— Acura HandsFreeLink problems have caused a class-action lawsuit that alleges the HandsFreeLink drains batteries and keeps draining batteries.
The HandsFreeLink lawsuit was filed against Honda, parent organization of Acura and one of the first companies to use Bluetooth hands-free technology, calling it HandsFreeLink. The system allows a driver to "pair" a smartphone with the car, but according to the plaintiff, Honda should have warned consumers about the alleged defects that cause batteries to drain at alarming rates.
In addition to the toll on the battery, the alternator and other components of the electrical system take a beating, leading to failures and expensive repairs.
Plaintiff Janice Pfeiffer says she purchased a 2006 Acura MDX in 2008 and by 2012 her Acura experienced its first drained battery, followed by a repeated schedule of jump starts, replacement of the alternator and several batteries.
Pfeiffer says she finally learned in 2016 the HandsFreeLink system was to blame and had been causing a strain on the electrical system.
The lawsuit says Honda messed up when it created the HandsFreeLink unit to stay on even when the ignition switch is turned off. This always-on status creates a constant "parasitic drain" on the electrical system and a series of dead batteries.
The plaintiff says she and other Acura owners are left with the choice of replacing the HandsFreeLink units at a cost of at least $1,000 each or disconnecting the HandsFreeLink units from the vehicles. Even if an Acura owner chooses to replace the unit, the lawsuit says there is no guarantee the new unit won't get stuck in the "on" position.
Despite knowing about the issue with its HandsFreeLink since at least 2005, the plaintiff says Honda has only issued internal service bulletins to its dealers without recalling the vehicles or extending the warranties.
Acura dealers were sent a service bulletin in 2005 that said the HandsFreeLink systems can get “locked up” in an “on” position and the “system staying on may cause a dead or low battery while the vehicle’s ignition switch is off.” Dealers were told to replace the units with the same allegedly defective units, causing repeated trips to replace batteries once the problems reoccurred.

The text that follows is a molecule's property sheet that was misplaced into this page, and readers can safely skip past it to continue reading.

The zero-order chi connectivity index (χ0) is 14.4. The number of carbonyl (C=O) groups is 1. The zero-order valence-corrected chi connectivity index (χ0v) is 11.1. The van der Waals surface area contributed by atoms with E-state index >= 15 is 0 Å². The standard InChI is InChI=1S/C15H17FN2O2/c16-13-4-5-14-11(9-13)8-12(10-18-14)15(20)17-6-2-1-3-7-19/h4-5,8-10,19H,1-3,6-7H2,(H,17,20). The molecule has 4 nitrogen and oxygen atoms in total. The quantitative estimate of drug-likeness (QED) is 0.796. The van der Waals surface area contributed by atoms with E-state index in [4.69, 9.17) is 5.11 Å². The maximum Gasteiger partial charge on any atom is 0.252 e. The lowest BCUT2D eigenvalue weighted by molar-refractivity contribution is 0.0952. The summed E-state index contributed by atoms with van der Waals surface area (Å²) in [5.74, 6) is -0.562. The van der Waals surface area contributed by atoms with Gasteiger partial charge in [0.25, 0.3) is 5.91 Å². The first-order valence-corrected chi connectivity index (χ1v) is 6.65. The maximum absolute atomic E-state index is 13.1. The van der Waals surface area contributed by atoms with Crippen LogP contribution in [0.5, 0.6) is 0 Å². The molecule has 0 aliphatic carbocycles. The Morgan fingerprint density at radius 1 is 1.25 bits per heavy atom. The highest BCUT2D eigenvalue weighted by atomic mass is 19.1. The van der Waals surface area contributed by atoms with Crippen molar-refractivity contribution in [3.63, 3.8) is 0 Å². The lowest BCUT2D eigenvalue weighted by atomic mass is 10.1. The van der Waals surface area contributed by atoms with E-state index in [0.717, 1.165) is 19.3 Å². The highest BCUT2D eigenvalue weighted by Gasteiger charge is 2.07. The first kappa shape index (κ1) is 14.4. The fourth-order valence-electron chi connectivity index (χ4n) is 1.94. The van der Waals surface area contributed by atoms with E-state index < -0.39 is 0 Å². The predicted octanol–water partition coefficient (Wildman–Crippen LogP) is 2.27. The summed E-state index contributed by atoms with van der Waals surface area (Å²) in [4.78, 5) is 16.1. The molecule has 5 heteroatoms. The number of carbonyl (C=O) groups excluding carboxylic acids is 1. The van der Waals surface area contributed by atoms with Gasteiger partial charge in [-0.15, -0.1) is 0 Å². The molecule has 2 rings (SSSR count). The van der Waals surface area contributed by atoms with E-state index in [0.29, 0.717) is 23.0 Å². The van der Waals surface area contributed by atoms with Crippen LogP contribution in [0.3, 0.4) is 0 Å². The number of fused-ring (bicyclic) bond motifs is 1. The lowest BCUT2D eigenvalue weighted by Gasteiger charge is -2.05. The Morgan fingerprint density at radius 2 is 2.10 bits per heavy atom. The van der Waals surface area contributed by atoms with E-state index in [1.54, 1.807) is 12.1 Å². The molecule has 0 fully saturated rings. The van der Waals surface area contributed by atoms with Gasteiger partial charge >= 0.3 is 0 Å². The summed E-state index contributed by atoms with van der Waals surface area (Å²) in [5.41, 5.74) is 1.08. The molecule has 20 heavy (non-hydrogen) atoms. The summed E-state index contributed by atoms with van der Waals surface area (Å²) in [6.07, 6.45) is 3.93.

In a service bulletin sent to Acura dealers on December 6, 2008, Honda allegedly said the HandsFreeLink “control unit has an internal problem, which creates a parasitic current draw of 250mA.” One of the symptoms of the problem was the battery would be so drained that it could not start the vehicle.
The plaintiff also claims the system can reset and hide the original problem from technicians. Then the system can get stuck in the "on" position once again and the problem repeats itself.
Some owners have complained about replacing batteries up to four times, with the response from Acura to disconnect the HandsFreeLink unit.
"The hands free link system that uses bluetooth to connect to your cellular phone is defective. It kills the car battery, always drawing current from the battery even when the car is parked and not running. Had battery replaced all ready. Manufacturer suggested repair is to disconnect the hands free link from the vehicle." - 2006 Acura TL owner / Champaign, Illinois
"...the blue tooth hands free on the steering wheel has killed 4 batteries and caused me to be stranded after not using car for two days. this car I bought brand new, more money than I ever should of spent on a vehicle and it is a disgrace!" - 2006 Acura TL owner / Vero Beach, Florida
Included in the class-action lawsuit are all Acura vehicles equipped with HandsFreeLink units with the alleged defects.
The Acura HandsFreeLink lawsuit was filed in the U.S. District Court for the Central District of California - Janice Pfeiffer, et al v. American Honda Motor Company Inc.
The plaintiffs are represented by Hagens Berman Sobol Shapiro LLP, Seeger Weiss, Carella, Byrne, Cecchi, Olstein, Brody & Agnello, P.C. and Baron & Budd, P.C.